Students at Lansing Elementary School are getting swallowed whole in an immersive learning experience.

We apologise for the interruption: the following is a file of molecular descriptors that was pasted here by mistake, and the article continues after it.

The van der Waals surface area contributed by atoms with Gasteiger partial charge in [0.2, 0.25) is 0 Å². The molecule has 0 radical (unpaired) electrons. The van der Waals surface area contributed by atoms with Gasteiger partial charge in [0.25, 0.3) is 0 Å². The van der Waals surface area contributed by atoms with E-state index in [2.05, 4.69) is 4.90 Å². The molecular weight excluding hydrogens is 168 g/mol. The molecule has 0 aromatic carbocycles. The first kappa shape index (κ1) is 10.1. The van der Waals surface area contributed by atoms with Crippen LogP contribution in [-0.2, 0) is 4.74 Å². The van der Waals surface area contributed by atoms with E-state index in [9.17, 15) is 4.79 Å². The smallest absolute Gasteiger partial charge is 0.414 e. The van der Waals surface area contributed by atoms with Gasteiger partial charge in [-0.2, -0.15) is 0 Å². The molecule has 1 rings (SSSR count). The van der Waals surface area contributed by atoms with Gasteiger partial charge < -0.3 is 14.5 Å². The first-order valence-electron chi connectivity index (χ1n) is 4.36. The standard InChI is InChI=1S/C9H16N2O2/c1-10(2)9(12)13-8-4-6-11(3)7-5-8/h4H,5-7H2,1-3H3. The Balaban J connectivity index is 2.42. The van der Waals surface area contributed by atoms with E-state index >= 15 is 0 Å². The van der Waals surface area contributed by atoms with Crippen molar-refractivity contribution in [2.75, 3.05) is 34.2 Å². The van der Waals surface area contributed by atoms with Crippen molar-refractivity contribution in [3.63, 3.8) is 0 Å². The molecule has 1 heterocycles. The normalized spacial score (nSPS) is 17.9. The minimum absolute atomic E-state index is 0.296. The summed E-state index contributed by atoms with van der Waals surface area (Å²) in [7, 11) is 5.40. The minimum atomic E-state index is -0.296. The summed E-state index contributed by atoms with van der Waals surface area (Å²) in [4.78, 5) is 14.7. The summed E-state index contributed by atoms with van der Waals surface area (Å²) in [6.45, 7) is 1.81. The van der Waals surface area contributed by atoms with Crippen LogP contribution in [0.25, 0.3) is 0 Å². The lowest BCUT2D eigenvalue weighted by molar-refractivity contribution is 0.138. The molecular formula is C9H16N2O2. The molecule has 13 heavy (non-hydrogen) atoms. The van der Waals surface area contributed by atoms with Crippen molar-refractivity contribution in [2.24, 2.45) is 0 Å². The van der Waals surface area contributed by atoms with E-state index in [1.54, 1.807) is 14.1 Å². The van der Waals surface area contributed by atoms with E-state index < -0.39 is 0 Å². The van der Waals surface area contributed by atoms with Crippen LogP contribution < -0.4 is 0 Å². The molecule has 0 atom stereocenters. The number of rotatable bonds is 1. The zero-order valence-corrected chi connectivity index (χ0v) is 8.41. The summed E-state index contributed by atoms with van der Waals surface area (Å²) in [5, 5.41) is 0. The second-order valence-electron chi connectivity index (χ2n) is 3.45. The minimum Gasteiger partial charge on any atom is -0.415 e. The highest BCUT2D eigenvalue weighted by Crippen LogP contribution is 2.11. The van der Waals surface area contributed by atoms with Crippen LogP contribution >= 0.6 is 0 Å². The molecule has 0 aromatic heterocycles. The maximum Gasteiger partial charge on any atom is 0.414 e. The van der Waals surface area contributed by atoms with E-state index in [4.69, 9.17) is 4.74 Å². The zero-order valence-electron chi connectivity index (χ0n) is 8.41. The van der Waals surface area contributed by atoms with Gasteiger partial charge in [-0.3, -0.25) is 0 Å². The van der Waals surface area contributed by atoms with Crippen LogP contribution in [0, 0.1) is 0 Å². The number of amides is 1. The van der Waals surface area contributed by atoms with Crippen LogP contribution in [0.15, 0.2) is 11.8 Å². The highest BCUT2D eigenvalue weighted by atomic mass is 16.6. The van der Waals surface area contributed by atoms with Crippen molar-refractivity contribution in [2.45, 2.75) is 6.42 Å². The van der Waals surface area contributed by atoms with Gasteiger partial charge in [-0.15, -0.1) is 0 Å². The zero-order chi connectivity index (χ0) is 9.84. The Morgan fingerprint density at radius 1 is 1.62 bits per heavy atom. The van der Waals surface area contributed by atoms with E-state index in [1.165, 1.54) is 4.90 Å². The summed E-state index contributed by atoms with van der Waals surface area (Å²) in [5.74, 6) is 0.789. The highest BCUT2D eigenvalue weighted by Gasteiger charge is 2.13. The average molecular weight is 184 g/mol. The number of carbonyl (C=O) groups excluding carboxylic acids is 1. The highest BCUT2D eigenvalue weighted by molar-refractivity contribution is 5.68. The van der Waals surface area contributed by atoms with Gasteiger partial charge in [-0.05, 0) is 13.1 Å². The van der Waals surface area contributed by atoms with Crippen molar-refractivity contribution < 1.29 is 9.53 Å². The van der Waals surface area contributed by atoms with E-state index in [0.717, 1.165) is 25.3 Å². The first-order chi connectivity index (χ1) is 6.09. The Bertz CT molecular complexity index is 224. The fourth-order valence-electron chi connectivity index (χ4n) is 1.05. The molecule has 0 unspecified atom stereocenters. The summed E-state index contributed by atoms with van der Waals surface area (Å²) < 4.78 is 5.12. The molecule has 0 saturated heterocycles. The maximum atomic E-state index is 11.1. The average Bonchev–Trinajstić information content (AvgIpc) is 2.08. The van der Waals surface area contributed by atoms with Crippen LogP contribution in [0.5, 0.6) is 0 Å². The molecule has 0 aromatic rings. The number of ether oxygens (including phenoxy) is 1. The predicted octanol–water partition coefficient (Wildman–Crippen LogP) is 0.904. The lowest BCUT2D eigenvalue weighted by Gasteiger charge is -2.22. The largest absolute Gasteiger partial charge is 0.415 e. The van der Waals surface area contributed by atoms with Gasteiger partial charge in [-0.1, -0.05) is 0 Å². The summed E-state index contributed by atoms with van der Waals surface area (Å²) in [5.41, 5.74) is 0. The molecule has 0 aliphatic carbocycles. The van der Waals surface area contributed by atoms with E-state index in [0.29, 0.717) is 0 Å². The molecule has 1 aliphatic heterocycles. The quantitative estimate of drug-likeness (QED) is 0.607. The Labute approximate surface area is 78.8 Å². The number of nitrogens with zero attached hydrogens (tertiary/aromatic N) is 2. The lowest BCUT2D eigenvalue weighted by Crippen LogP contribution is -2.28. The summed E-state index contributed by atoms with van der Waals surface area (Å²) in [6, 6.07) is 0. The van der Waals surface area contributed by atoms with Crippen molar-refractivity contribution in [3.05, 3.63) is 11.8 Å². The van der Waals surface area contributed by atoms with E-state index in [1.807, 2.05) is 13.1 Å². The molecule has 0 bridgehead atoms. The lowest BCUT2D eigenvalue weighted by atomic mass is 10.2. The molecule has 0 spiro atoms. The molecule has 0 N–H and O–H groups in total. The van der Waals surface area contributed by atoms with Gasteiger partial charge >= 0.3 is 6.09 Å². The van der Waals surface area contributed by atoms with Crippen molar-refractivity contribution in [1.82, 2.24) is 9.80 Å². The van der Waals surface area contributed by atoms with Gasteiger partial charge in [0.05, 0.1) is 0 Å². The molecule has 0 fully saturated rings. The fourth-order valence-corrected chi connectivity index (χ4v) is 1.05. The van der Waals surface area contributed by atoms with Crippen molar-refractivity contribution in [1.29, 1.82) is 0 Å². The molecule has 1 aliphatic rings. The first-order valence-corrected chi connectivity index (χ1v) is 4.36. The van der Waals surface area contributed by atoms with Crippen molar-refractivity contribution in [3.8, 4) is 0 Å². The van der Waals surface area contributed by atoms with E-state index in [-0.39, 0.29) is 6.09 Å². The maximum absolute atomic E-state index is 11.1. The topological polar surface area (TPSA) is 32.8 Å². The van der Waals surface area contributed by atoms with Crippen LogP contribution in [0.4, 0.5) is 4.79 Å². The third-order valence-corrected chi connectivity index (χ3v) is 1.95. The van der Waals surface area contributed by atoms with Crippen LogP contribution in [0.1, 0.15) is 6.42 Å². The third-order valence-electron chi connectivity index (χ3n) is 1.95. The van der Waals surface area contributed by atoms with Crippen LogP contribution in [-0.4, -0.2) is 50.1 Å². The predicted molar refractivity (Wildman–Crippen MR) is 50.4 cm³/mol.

Students at Lansing Elementary School are getting swallowed whole in an immersive learning experience. On Thursday and Friday, the school hosted the traveling “Body Venture” exhibit developed by the Kansas Department of Education for its 1,350 students, its seven stations each focusing on a different part of the body, guided by volunteers from Lansing High School. Students going through the exhibit learn about the functions of that body part — the mouth, the stomach, intestine, bones and skin, among others — in addition to how they can keep them healthy through proper diet and exercise. Through each of stations, the refrain is “Eat Smart, Play Hard.” According to Lansing Elementary School teacher Barbara Robinson, bringing Body Venture here was an idea that came from the school’s site council. Officials at the school received a Lansing Educational Foundation grant in September to bring the project to the school, though they used some forethought to ensure that the popular exhibit was available. “We had to get this reserved about a year and a half ago,” she said. Kathy Thompson, Body Venture coordinator, said the exhibit has been traveling around for the last 11 years. It was initially built using as its template a similar program based in Missouri and was revamped six years ago. Some of the information at the different stops are lessons the students might already be learning in science class. But Robinson, who was one of the sponsors for the grant to bring Body Venture to the schools, said the exhibit goes further. “It’s really great for hands-on learning,” she said. “You can look at a book, but it’s not the same as being in it.” Robinson and LES Principal Tim Newton said Body Venture also fits nicely alongside the broader health and wellness initiative started at Lansing schools this year. There are exercise and fitness classes for the faculty and staff in the morning, the elementary and middle schools’ respective walking clubs and the prospect of a walking trail built around the campuses off of Mary Street. As far as incorporating those lessons into the curriculum, Dr. Richard Whitlow, the president of the Lansing School Board, an M.D., said he was glad the district was able to host the project — he lauded the information presented and the unique interactive delivery of that message. “I think it’s pretty cool,” he said. “Kansas made this for Kansas kids.”